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Westminster On Our Doorstep Lenten Appeal KS4 & 5
Transcript of Westminster On Our Doorstep Lenten Appeal KS4 & 5
On Our Doorstep
Lenten Appeal 2017
This Lent, we will be raising money for the Catholic Children's Society (CCS)
CCS is a Catholic Charity that works to help local children and young people living in poverty
CCS help children and families of all faiths and none
What is poverty?
being without enough of something, for example not having enough food or money
Write your own definition on your worksheet.
Compare your definition with the person next to you.
1. In a classroom of 30, how many children on average will be living in poverty?
2. How many children in poverty have at least one parent in work?
3. In the Diocese of Westminster, which Local Authority has the highest level of child poverty in the UK?
Go to the site below to find the level of child poverty in your area:
1/3 of people living in the UK have experienced poverty in recent years
How do people fall into poverty?
Imagine that you are that person.
You need to use all of the information in your pack to decide:
Where you will live
What furniture you would like to buy
How you will travel places
Which bills you will pay
Which mobile phone you would like
Where you will do your supermarket shopping
How much you will spend on clothes
What leisure activities you would like to do
If you would like to go on holiday
If you would like to save money
Remember to stick to your budget
Take it in turns to discuss your budgets.
Did you find it easy to stick to your budget?
What were your priorities?
If you had an extra £300, what would you each spend it on?
Move to sit with people with the same character as you
Compare your choices with other people in your group.
How did you cope with the unplanned expenses?
How is your budget looking now?
In this lesson, 'On our Doorstep,' we will be looking at how families in our diocese are falling into poverty.
We will also be looking at how we can help them.
The Institute for Fiscal Studies produces an annual report on 'Poverty* and Inequality in the UK.' See if you can work out their answers to the following questions based on the 2016 report . . .
Does this figure surprise you?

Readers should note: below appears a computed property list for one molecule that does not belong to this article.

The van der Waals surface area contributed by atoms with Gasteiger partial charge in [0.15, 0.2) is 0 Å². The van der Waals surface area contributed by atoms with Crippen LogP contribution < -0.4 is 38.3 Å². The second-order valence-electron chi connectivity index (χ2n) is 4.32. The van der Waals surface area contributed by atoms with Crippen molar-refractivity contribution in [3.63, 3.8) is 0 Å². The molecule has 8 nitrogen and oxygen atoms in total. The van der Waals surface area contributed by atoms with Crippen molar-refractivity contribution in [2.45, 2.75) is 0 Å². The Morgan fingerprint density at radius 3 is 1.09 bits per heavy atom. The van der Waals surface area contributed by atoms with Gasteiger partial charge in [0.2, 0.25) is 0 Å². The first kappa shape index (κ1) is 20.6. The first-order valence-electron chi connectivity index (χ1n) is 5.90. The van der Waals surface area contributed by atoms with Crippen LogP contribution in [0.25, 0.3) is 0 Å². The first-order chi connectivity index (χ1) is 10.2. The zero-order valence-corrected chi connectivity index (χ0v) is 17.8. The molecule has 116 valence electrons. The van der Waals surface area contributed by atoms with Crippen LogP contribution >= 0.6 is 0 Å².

Many people assume that parents of children living in poverty are unemployed. However, more and more parents are in work.
Many families in the Westminster Diocese are experiencing financial pressures. Most people face difficult months now and again. But for families living in poverty, keeping their home and providing enough food can be a constant struggle.
What has this task taught you?
Where can they turn?
The CCS Crisis Fund is available to any Head Teacher in the diocese.
CCS aim to respond to applications within 24 hours.
The Crisis Fund provides emergency help for children and their families who are living in poverty. This might mean giving them money for food, furniture or to pay household bills.
Ellie is six years old. She lives with her mum, dad and little sister. Three months ago, Ellie's dad lost his job. The family could not pay their rent so they were evicted from their flat. Ellie's family stayed with one of her dad's friends for two months. Five of them shared a one bedroom flat.
One night Ellie’s dad's friend told them to leave. They had nowhere to go and had to sleep on the streets that night.
Ellie's Head Teacher found out what was happening and called the Catholic Children's Society the next day.
With money from the Crisis Fund, CCS were able to pay for temporary accommodation for Ellie and her family.
CCS then contacted the Council on the family's behalf and within days they were given a new home.
However, their new flat was completely unfurnished. With money from the Crisis Fund, CCS were also able to buy the family beds and a washing machine.
This Lent, you can help children and young people just like Ellie by raising money for the Catholic Children's Society.
100% of the money you raise will go into the Crisis Fund
Remember, in a classroom of 30 pupils,
9 will be living in poverty.
The child or young person you help could be in your town, in your school, or even in your class
Dear Lord God,
Thank you for all that I have. Let us think of those children and young people who are living in poverty right now, perhaps in our town, school or class. Give us strength this Lent as we work to help those on our doorstep.
How can we raise money this Lent?
Write down at least one idea on your post-it note
Each person in your group will receive a different information pack. Read through the information.
*The poverty line in the UK is set at 60 per cent of the median UK household income. In other words, if a household’s income is less than 60 per cent of this average, the household are considered to be living in poverty.
Third highest in the UK
Fourth highest in the UK